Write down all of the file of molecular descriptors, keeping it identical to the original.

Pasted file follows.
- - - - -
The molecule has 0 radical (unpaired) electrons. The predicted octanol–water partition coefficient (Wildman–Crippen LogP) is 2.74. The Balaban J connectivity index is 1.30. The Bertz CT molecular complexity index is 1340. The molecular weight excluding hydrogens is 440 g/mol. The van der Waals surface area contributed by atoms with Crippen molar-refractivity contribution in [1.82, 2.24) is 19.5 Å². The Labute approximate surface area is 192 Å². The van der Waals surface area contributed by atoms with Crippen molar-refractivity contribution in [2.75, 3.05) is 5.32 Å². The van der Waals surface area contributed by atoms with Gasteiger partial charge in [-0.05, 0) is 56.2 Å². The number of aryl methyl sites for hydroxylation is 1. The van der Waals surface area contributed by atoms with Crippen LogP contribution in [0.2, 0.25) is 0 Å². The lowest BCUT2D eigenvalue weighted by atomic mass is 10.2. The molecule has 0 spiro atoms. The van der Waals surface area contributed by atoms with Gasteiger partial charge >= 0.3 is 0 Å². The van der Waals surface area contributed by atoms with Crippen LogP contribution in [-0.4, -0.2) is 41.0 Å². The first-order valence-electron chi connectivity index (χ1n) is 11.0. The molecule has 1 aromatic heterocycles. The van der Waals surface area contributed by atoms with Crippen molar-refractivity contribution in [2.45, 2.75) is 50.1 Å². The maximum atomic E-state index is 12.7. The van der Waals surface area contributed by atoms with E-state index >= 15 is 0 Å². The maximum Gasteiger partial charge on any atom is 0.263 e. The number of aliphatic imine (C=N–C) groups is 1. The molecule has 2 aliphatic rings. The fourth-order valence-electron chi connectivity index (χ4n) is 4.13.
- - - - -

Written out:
The molecule has 0 radical (unpaired) electrons. The predicted octanol–water partition coefficient (Wildman–Crippen LogP) is 2.74. The Balaban J connectivity index is 1.30. The Bertz CT molecular complexity index is 1340. The molecular weight excluding hydrogens is 440 g/mol. The van der Waals surface area contributed by atoms with Crippen molar-refractivity contribution in [1.82, 2.24) is 19.5 Å². The Labute approximate surface area is 192 Å². The van der Waals surface area contributed by atoms with Crippen molar-refractivity contribution in [2.75, 3.05) is 5.32 Å². The van der Waals surface area contributed by atoms with Gasteiger partial charge in [-0.05, 0) is 56.2 Å². The number of aryl methyl sites for hydroxylation is 1. The van der Waals surface area contributed by atoms with Crippen LogP contribution in [0.2, 0.25) is 0 Å². The lowest BCUT2D eigenvalue weighted by atomic mass is 10.2. The molecule has 0 spiro atoms. The van der Waals surface area contributed by atoms with Gasteiger partial charge >= 0.3 is 0 Å². The van der Waals surface area contributed by atoms with Crippen LogP contribution in [-0.4, -0.2) is 41.0 Å². The first-order valence-electron chi connectivity index (χ1n) is 11.0. The molecule has 1 aromatic heterocycles. The van der Waals surface area contributed by atoms with Crippen molar-refractivity contribution in [2.45, 2.75) is 50.1 Å². The maximum atomic E-state index is 12.7. The van der Waals surface area contributed by atoms with E-state index >= 15 is 0 Å². The maximum Gasteiger partial charge on any atom is 0.263 e. The number of aliphatic imine (C=N–C) groups is 1. The molecule has 2 aliphatic rings. The fourth-order valence-electron chi connectivity index (χ4n) is 4.13.